If you want to allocate memory, and you don’t want to care about what context you are in, or whether you are holding spinlocks etc, then you damn well shouldn’t be doing kernel programming. Not in C, and not in Rust. … That really is very very fundamental. Allocators that “just work” in different contexts are broken garbage within the context of a kernel. … Kernels are special.

Having behavior changes depending on context is a total disaster. … This is just how reality is. You don’t get to choose the universe you live in.

All of which drew Drew DeVault into thinking this:
“I would have chosen differently”
As Linus recently put it, “Kernel needs trump any Rust needs.” … These constraints have posed, and will continue to pose, a major challenge for Rust in Linux, but on the whole, I think that it will be able to rise to meet them, though perhaps not with as much grace as I would like.

In my opinion [Rust] does not belong in the Linux kernel. [But] C is boring — it hasn’t really excited anyone in decades. Rust is exciting, and its community enjoys a huge pool of developers building their brave new world with it. Introducing Rust to the kernel will [expand] the kernel’s developer base from a bunch of aging curmudgeons writing C towards a more inclusive developer pool.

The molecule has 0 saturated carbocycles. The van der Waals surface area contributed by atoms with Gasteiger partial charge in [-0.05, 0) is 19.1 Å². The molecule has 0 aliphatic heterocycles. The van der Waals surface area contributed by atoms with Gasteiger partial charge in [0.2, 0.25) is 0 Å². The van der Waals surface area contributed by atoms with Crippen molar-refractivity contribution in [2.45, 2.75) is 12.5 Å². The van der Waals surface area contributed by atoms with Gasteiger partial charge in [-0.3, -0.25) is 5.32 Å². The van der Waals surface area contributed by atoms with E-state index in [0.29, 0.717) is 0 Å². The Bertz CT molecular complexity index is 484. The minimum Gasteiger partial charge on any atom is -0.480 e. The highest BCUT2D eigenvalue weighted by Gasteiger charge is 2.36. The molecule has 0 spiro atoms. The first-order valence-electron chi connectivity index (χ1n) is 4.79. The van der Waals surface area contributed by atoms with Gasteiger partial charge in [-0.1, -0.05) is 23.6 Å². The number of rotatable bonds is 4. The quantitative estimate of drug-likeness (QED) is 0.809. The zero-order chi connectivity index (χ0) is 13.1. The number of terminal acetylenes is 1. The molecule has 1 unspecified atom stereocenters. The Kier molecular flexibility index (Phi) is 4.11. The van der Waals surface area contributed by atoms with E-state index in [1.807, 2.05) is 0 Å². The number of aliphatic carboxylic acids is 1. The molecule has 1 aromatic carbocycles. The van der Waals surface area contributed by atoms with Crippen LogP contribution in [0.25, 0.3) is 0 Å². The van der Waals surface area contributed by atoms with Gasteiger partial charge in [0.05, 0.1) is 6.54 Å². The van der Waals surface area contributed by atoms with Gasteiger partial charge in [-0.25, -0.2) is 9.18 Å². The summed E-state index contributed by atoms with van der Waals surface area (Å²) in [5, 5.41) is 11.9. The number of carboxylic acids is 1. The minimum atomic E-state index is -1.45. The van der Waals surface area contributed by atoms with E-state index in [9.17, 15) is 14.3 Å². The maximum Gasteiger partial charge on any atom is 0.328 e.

Linux is, on the whole, a conservative project. It is deployed worldwide in billions of devices and its reliability is depended on by a majority of Earth’s population. … Rust is one of the riskiest bets Linux has ever considered. … That said, it’s going to happen, and the impact to me is likely to be, at worst, a nuisance. Though I would have chosen differently, I wish them the best of luck.

Aside from memory safety, what’s so “exciting”? blacksmithgu forges a neat list:
I respect the opinion … that Linux should be simple and Rust is adding a lot of complexity to the build and ABI, but the advantage of Rust is not just memory safety. … You get actual tagged enums, modules, sane dependency management, generics, polymorphism, optionals, no unchecked nullability, collections, and many other things. Writing systems software with it — even if you completely ignore memory safety — is a very pleasant experience once you’ve grokked the language.
But why Rust? Why not C++? DrXym has a prescription: [You’re fired—Ed.]
There is plenty that sucks about C++. Every mistake you can make in C you can make in C++.

On top of that it has it’s own layer of bull**** to deal with: The rule of 3, the rule of 5, pointer/reference abuse, weird constructor traps around type coercion, destructor traps around use of virtual, fragile base classes, multiple inheritance issues, exceptions, etc., etc. … I’m not surprised the kernel didn’t want to go there.